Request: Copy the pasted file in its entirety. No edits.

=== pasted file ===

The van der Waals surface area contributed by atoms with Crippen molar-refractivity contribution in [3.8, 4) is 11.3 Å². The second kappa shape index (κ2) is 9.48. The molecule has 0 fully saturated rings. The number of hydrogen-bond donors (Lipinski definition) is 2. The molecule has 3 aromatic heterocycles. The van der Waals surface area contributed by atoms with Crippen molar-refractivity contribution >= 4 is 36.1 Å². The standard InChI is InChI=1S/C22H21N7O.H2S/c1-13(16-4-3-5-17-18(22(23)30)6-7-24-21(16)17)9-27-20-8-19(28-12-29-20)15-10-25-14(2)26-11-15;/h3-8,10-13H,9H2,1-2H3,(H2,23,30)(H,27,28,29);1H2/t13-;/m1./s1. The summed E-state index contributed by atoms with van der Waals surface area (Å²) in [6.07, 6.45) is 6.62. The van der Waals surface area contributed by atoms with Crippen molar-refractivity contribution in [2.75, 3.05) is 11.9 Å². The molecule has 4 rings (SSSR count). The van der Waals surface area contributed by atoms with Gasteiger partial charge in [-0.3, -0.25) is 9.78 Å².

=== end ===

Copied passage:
The van der Waals surface area contributed by atoms with Crippen molar-refractivity contribution in [3.8, 4) is 11.3 Å². The second kappa shape index (κ2) is 9.48. The molecule has 0 fully saturated rings. The number of hydrogen-bond donors (Lipinski definition) is 2. The molecule has 3 aromatic heterocycles. The van der Waals surface area contributed by atoms with Crippen molar-refractivity contribution >= 4 is 36.1 Å². The standard InChI is InChI=1S/C22H21N7O.H2S/c1-13(16-4-3-5-17-18(22(23)30)6-7-24-21(16)17)9-27-20-8-19(28-12-29-20)15-10-25-14(2)26-11-15;/h3-8,10-13H,9H2,1-2H3,(H2,23,30)(H,27,28,29);1H2/t13-;/m1./s1. The summed E-state index contributed by atoms with van der Waals surface area (Å²) in [6.07, 6.45) is 6.62. The van der Waals surface area contributed by atoms with Crippen molar-refractivity contribution in [2.75, 3.05) is 11.9 Å². The molecule has 4 rings (SSSR count). The van der Waals surface area contributed by atoms with Gasteiger partial charge in [-0.3, -0.25) is 9.78 Å².